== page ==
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Role of Containerization in Automation Testing

In the present world the demand for containerization has been exponentially increased, and the reason behind it is quite the same. Containerization has completely revolutionised how organisations develop and manage complex applications. The ability to enhance application scalability and reduce overhead has now made it the industry standard deployment over the previously used traditional monoliths. In this post we will explore Containerization and explore Docker since it is synonymous with Containers. Along with that we will also learn how we can use containers for different scenarios related to Automation testing. The most important point which needs to be considered is that Containerization is not for testing but it is used in every phase of Software release life cycle. Let’s deep dive to containerization and explore ways to implement the same for testing.

What is Containerization?

Containerization in simple terms is the packaging together of software code with all its important components like libraries, frameworks, and other dependencies so that they are isolated in their own “container.” This is so that the software or application within the container can be moved and run consistently in any environment and on any infrastructure, independent of that environment or infrastructure’s operating system. The container acts as a computing environment surrounding the application and keeping it independent of its surroundings. It’s basically a fully functional and portable computing environment.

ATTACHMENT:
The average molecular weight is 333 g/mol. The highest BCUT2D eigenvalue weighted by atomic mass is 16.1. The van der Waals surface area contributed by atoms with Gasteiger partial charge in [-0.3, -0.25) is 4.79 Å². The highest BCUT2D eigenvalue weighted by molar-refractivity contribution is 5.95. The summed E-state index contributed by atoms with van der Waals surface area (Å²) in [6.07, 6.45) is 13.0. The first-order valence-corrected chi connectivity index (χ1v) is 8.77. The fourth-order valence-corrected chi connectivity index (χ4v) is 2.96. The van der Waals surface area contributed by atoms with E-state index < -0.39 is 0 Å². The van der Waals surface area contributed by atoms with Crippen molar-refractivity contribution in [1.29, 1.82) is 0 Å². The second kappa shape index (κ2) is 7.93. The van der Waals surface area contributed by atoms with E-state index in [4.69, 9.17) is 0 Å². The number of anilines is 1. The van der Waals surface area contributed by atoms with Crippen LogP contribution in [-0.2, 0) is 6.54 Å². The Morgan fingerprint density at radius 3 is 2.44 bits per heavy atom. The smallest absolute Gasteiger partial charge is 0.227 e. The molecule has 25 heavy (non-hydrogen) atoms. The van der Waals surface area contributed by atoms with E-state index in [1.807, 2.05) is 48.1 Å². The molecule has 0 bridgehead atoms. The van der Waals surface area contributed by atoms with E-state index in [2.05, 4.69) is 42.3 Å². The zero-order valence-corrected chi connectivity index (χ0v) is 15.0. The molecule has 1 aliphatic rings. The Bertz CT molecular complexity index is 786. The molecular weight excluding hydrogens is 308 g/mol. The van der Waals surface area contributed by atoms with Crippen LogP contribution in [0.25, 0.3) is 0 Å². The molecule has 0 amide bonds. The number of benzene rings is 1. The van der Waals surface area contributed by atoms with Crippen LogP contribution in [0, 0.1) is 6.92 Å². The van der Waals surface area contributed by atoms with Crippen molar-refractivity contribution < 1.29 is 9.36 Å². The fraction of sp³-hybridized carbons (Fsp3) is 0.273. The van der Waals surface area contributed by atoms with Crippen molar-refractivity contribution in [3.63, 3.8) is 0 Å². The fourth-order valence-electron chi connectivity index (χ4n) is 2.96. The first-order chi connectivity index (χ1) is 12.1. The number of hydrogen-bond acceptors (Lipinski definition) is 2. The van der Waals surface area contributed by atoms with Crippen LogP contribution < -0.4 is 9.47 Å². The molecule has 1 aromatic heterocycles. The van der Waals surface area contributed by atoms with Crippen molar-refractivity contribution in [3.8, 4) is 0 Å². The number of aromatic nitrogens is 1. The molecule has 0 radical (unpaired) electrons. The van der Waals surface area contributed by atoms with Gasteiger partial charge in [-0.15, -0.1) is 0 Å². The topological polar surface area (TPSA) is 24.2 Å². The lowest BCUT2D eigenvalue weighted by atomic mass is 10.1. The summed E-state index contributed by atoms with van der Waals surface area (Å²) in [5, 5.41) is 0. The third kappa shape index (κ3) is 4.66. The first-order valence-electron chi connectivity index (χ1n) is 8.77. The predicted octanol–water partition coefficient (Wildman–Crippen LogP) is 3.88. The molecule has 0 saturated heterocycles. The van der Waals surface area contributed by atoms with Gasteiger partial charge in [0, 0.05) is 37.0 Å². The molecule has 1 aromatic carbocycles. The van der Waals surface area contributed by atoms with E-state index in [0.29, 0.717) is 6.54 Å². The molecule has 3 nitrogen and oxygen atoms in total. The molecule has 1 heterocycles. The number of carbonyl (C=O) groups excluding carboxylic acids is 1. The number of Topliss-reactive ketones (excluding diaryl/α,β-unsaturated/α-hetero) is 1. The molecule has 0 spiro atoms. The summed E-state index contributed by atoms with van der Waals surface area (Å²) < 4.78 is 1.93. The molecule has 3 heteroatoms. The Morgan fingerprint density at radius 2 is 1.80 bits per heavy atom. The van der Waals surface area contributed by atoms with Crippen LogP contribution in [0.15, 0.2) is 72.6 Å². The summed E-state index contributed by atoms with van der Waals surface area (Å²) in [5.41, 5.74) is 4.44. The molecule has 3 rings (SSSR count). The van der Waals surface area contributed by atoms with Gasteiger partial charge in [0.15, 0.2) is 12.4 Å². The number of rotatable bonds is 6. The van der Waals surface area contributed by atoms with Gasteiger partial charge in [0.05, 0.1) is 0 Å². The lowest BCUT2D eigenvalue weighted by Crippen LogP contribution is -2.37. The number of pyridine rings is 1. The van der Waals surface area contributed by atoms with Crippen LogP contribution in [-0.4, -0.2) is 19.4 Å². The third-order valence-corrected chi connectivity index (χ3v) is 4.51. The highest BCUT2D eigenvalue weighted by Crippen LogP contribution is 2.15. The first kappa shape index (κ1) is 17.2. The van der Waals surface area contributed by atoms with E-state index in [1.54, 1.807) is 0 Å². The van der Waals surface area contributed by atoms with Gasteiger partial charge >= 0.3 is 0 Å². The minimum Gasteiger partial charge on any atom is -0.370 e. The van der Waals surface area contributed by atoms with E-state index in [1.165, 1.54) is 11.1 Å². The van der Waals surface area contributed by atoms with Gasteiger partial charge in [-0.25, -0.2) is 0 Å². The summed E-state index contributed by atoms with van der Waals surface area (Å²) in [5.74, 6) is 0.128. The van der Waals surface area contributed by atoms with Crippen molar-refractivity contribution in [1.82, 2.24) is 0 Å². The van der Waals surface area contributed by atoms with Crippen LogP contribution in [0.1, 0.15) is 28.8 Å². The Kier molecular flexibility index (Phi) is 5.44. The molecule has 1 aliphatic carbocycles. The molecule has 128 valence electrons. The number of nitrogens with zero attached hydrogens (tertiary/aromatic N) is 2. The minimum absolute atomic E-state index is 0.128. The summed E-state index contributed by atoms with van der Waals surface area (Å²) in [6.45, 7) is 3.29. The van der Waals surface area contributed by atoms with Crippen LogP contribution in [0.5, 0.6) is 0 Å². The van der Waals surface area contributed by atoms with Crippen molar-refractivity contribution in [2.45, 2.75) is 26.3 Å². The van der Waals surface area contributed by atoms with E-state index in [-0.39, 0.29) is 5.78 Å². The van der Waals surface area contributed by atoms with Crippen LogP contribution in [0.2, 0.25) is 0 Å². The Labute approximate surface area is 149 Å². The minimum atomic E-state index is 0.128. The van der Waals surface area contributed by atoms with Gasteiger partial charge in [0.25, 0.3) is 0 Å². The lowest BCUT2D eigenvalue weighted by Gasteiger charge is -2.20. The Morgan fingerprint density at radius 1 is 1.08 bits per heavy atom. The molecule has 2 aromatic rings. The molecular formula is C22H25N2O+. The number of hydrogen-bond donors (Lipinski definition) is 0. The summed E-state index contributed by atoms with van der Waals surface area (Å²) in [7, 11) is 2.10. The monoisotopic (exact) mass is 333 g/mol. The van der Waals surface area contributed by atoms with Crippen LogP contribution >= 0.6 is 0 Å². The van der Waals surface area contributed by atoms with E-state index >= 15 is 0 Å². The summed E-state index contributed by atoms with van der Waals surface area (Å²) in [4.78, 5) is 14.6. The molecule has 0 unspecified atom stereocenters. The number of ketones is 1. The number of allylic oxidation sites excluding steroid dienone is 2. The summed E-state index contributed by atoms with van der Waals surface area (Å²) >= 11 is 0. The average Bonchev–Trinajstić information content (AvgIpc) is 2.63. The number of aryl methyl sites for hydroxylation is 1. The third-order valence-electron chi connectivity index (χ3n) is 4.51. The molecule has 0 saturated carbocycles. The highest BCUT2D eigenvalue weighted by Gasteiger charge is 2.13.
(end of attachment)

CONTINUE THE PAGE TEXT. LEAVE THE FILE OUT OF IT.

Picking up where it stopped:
Docker For Containerization

One strange thing is that the idea of process isolation has been around for years in the industry, but when Docker introduced Docker Engine in 2013, it set a standard for container use with tools that were easy for developers to use, as well as a universal approach for packaging, which then accelerated the adoption of container technology Due to the Docker containerization has been widely implemented with ease for software releases.  If we go with the definition then Docker is a set of platform as a service products that uses OS-level virtualization to deliver software in packages called containers. The software that hosts the containers is basically called Docker Engine.

Containerization in Automation Testing

In recent market use, the practice of containerization has increased exponentially. In almost all types of automation we can find Docker implementation. In this section we will discuss the areas where containerization can be used.   Lets first take Web Automation Testing and check how we can docker with web automation. The best use of containerization in web automation is based on integration of docker with selenium grid. It basically helps to perform parallel & cross browser testing with less time.  To implement the same we need to take help of some docker images as mentioned below: Before proceeding further and working on setup make sure to install docker: Download docker in windows HERE. Go to docker hub link and search for images to pull into your local machine:  

Firstly let’s pull all the below three images using docker cmd: